Coverage Litigation

Aloha Petroleum

On Aug. 10, Aloha Petroleum filed a lawsuit against National Union Fire Insurance Company of Pittsburgh, PA in the U.S. District Court for the District of Hawaii,[13] for breach of contract arising out of National Union's denial of its duty to defend and indemnify Aloha Petroleum in connection with the Honolulu and Maui lawsuits.

Aloha Petroleum also seeks a declaration that National Union has a duty to defend and indemnify it in connection with the suits.

It is alleged that National Union denied the insured's claim for defense and indemnity relying on a qualified pollution exclusion. Aloha Petroleum refutes the application of the exclusion by alleging that the policy provides coverage for "products hazard," which includes bodily injury or property damage arising out of the insured's products.

This case represents one of the first attempts by climate change defendants to seek an affirmation of coverage from the courts. The Honolulu and Maui lawsuits were originally filed in October 2020.

Aloha Petroleum alleges that it has incurred over $880,000 in defense costs in the two years since the lawsuits were filed.

Importantly, these lawsuits are still in early stages having been remanded to state court only in the past year. There are dozens of defendants in multiple actions across the country defending similar claims. A simple extrapolation from Aloha Petroleum's disclosure highlights the potential multimillion-dollar exposure the energy and insurance industries face in defense costs alone.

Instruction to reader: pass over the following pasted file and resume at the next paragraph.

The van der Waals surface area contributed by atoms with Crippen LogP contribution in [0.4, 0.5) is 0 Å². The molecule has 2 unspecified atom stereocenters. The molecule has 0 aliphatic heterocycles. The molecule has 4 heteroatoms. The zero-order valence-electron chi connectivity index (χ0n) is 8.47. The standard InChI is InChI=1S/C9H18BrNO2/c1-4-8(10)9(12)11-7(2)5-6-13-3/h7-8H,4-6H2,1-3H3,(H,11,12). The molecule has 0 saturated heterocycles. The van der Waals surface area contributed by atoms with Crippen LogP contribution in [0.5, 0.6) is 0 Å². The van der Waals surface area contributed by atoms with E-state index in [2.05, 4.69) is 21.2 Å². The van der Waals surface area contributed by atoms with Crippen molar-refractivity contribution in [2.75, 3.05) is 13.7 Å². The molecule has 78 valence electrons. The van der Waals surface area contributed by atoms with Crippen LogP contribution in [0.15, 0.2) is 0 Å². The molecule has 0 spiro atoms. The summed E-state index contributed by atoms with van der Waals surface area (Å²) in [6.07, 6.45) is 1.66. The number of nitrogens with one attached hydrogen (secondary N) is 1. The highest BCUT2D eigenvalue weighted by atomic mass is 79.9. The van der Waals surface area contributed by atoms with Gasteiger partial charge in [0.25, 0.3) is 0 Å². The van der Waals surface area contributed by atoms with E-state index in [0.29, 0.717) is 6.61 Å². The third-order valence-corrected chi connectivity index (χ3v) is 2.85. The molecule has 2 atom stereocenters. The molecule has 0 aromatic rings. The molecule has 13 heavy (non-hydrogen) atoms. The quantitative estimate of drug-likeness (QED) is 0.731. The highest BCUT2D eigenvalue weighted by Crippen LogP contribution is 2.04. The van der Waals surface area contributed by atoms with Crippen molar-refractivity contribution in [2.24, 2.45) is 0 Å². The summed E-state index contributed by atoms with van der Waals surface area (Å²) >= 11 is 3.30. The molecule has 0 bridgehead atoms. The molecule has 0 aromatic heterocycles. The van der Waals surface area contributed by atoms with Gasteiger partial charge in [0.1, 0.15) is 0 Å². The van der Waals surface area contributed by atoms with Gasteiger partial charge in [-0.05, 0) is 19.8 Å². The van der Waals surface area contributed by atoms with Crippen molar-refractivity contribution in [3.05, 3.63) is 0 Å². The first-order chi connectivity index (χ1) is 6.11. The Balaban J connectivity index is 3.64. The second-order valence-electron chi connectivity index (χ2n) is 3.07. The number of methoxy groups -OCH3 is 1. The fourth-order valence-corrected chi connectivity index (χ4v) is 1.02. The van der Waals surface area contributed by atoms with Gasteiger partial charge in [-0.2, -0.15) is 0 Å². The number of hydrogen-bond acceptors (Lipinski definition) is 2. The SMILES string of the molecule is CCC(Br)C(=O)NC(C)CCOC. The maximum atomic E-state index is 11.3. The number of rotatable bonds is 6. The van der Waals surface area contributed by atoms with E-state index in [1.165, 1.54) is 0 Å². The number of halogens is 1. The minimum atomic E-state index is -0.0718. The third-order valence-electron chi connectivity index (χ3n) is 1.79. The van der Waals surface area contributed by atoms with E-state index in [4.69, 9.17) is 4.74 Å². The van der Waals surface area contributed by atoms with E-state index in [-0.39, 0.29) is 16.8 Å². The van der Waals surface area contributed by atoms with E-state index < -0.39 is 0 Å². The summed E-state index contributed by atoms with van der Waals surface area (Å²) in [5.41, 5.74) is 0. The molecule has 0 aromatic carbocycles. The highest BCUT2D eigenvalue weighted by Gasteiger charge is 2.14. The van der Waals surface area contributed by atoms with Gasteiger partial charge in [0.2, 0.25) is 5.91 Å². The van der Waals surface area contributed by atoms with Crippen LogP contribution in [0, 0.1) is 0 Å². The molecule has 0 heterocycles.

Gulf Oil 

As insurers ramp up efforts to limit their exposure to climate-related lawsuits across the U.S., on June 9, two insurers, Everest Premier Insurance Co. and Everest National Insurance Co., asked the Suffolk County Superior Court of Massachusetts for a declaration that they have no duty to defend and indemnify Gulf Oil in connection with the climate change adaptation suit brought by the Conservation Law Foundation.[14]

The insurers seek a declaration of no coverage as to Gulf Oil's claim, stating that the underlying lawsuit does not allege bodily injury or existing property damage caused by an occurrence first manifested during the policy period of the primary policies.

The insurers also allege that even if the complaint alleged property damage, coverage would be precluded by the policies' pollution exclusion and other exclusions. This is discussed further below.

Implications for the Insurance Industry

As most current climate change lawsuits in the U.S. have been greenlighted to proceed in state courts and have survived early motions to dismiss, the energy company defendants are increasingly likely to turn to their liability insurance carriers to obtain coverage.

We can also expect insurers to be more proactive in seeking to limit their exposure to defense costs and potential indemnity payments.

The significant potential price tag on the defense of these lawsuits, in particular as they enter discovery, is likely to further encourage insurers to seek declarations of no coverage while in early stages, particularly in jurisdictions where insurers can terminate their defense obligations only upon a finding of no coverage.

For example, as noted above, Aloha Petroleum alleges that it has incurred more than $880,000 in defense costs to date in connection with the Honolulu and Maui lawsuits. And this is a local company named in only two cases — the legal costs for international energy companies sued in courts around the nation are likely in the tens of millions of dollars.